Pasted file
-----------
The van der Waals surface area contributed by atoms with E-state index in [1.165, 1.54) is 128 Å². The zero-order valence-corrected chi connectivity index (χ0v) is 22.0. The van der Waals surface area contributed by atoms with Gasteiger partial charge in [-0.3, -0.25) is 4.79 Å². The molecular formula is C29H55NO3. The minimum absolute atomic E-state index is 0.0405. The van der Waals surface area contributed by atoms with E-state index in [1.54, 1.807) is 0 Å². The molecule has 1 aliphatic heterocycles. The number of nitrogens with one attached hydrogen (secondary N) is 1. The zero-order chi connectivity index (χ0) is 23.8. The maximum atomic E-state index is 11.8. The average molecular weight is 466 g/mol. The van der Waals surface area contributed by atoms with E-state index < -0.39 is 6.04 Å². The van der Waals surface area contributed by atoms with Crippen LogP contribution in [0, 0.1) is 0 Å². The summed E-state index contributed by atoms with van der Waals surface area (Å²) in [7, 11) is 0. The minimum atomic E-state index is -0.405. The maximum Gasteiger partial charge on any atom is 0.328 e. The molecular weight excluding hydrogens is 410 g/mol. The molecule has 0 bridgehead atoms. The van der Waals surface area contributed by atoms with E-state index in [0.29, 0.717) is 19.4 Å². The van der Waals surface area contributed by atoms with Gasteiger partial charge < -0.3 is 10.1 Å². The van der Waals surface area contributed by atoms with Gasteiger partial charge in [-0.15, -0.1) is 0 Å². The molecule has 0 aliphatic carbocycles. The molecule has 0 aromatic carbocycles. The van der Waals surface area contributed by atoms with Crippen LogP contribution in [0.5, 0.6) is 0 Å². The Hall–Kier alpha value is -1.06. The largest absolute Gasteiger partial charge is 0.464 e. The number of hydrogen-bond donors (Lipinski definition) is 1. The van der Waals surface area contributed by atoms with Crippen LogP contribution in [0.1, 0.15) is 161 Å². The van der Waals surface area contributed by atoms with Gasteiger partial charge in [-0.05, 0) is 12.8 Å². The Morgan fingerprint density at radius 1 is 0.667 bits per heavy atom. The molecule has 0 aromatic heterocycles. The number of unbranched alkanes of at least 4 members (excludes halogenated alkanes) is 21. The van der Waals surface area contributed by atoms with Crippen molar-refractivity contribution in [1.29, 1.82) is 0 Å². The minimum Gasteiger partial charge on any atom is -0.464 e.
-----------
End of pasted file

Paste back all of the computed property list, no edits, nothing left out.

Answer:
The van der Waals surface area contributed by atoms with E-state index in [1.165, 1.54) is 128 Å². The zero-order valence-corrected chi connectivity index (χ0v) is 22.0. The van der Waals surface area contributed by atoms with Gasteiger partial charge in [-0.3, -0.25) is 4.79 Å². The molecular formula is C29H55NO3. The minimum absolute atomic E-state index is 0.0405. The van der Waals surface area contributed by atoms with E-state index in [1.54, 1.807) is 0 Å². The molecule has 1 aliphatic heterocycles. The number of nitrogens with one attached hydrogen (secondary N) is 1. The zero-order chi connectivity index (χ0) is 23.8. The maximum atomic E-state index is 11.8. The average molecular weight is 466 g/mol. The van der Waals surface area contributed by atoms with E-state index < -0.39 is 6.04 Å². The van der Waals surface area contributed by atoms with Crippen LogP contribution in [0, 0.1) is 0 Å². The summed E-state index contributed by atoms with van der Waals surface area (Å²) in [7, 11) is 0. The minimum atomic E-state index is -0.405. The maximum Gasteiger partial charge on any atom is 0.328 e. The molecular weight excluding hydrogens is 410 g/mol. The molecule has 0 bridgehead atoms. The van der Waals surface area contributed by atoms with E-state index in [0.29, 0.717) is 19.4 Å². The van der Waals surface area contributed by atoms with Gasteiger partial charge < -0.3 is 10.1 Å². The van der Waals surface area contributed by atoms with Gasteiger partial charge in [-0.15, -0.1) is 0 Å². The molecule has 0 aliphatic carbocycles. The molecule has 0 aromatic carbocycles. The van der Waals surface area contributed by atoms with Crippen LogP contribution in [0.5, 0.6) is 0 Å². The Hall–Kier alpha value is -1.06. The largest absolute Gasteiger partial charge is 0.464 e. The number of hydrogen-bond donors (Lipinski definition) is 1. The van der Waals surface area contributed by atoms with Crippen LogP contribution in [0.1, 0.15) is 161 Å². The van der Waals surface area contributed by atoms with Gasteiger partial charge in [-0.05, 0) is 12.8 Å². The Morgan fingerprint density at radius 1 is 0.667 bits per heavy atom. The molecule has 0 aromatic heterocycles. The number of unbranched alkanes of at least 4 members (excludes halogenated alkanes) is 21. The van der Waals surface area contributed by atoms with Crippen molar-refractivity contribution in [1.29, 1.82) is 0 Å². The minimum Gasteiger partial charge on any atom is -0.464 e.